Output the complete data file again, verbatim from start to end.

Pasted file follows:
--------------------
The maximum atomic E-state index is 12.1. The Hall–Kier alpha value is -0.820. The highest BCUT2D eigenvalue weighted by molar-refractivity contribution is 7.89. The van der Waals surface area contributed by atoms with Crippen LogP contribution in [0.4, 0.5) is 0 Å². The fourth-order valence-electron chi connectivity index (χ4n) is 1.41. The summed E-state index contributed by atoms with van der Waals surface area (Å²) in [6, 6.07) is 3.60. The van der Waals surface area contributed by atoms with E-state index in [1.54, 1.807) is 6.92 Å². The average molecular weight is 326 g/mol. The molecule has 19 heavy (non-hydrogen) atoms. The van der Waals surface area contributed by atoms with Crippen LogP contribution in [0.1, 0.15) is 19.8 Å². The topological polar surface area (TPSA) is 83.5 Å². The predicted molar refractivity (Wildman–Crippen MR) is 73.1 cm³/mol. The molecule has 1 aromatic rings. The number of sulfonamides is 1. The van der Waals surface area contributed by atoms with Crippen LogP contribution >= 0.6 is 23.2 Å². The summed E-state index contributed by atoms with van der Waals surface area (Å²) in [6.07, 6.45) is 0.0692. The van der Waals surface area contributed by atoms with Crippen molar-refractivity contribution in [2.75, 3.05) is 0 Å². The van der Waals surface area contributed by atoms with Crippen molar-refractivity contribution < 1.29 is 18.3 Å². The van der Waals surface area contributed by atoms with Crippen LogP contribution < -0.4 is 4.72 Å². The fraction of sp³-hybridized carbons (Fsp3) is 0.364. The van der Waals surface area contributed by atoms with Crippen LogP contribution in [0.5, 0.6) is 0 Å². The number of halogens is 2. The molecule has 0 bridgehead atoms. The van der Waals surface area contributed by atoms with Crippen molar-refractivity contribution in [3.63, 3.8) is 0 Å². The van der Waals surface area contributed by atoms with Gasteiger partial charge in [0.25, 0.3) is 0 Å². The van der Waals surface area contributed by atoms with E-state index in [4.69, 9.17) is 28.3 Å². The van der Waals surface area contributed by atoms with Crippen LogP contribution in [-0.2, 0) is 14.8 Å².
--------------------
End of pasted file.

The maximum atomic E-state index is 12.1. The Hall–Kier alpha value is -0.820. The highest BCUT2D eigenvalue weighted by molar-refractivity contribution is 7.89. The van der Waals surface area contributed by atoms with Crippen LogP contribution in [0.4, 0.5) is 0 Å². The fourth-order valence-electron chi connectivity index (χ4n) is 1.41. The summed E-state index contributed by atoms with van der Waals surface area (Å²) in [6, 6.07) is 3.60. The van der Waals surface area contributed by atoms with E-state index in [1.54, 1.807) is 6.92 Å². The average molecular weight is 326 g/mol. The molecule has 19 heavy (non-hydrogen) atoms. The van der Waals surface area contributed by atoms with Crippen LogP contribution in [0.1, 0.15) is 19.8 Å². The topological polar surface area (TPSA) is 83.5 Å². The predicted molar refractivity (Wildman–Crippen MR) is 73.1 cm³/mol. The molecule has 1 aromatic rings. The number of sulfonamides is 1. The van der Waals surface area contributed by atoms with Crippen LogP contribution >= 0.6 is 23.2 Å². The summed E-state index contributed by atoms with van der Waals surface area (Å²) in [6.07, 6.45) is 0.0692. The van der Waals surface area contributed by atoms with Crippen molar-refractivity contribution in [2.75, 3.05) is 0 Å². The van der Waals surface area contributed by atoms with Crippen molar-refractivity contribution < 1.29 is 18.3 Å². The van der Waals surface area contributed by atoms with Crippen LogP contribution < -0.4 is 4.72 Å². The fraction of sp³-hybridized carbons (Fsp3) is 0.364. The van der Waals surface area contributed by atoms with Crippen LogP contribution in [0.5, 0.6) is 0 Å². The number of halogens is 2. The molecule has 0 bridgehead atoms. The van der Waals surface area contributed by atoms with Crippen molar-refractivity contribution in [3.63, 3.8) is 0 Å². The van der Waals surface area contributed by atoms with Gasteiger partial charge in [0.25, 0.3) is 0 Å². The van der Waals surface area contributed by atoms with E-state index in [4.69, 9.17) is 28.3 Å². The van der Waals surface area contributed by atoms with Crippen LogP contribution in [-0.2, 0) is 14.8 Å².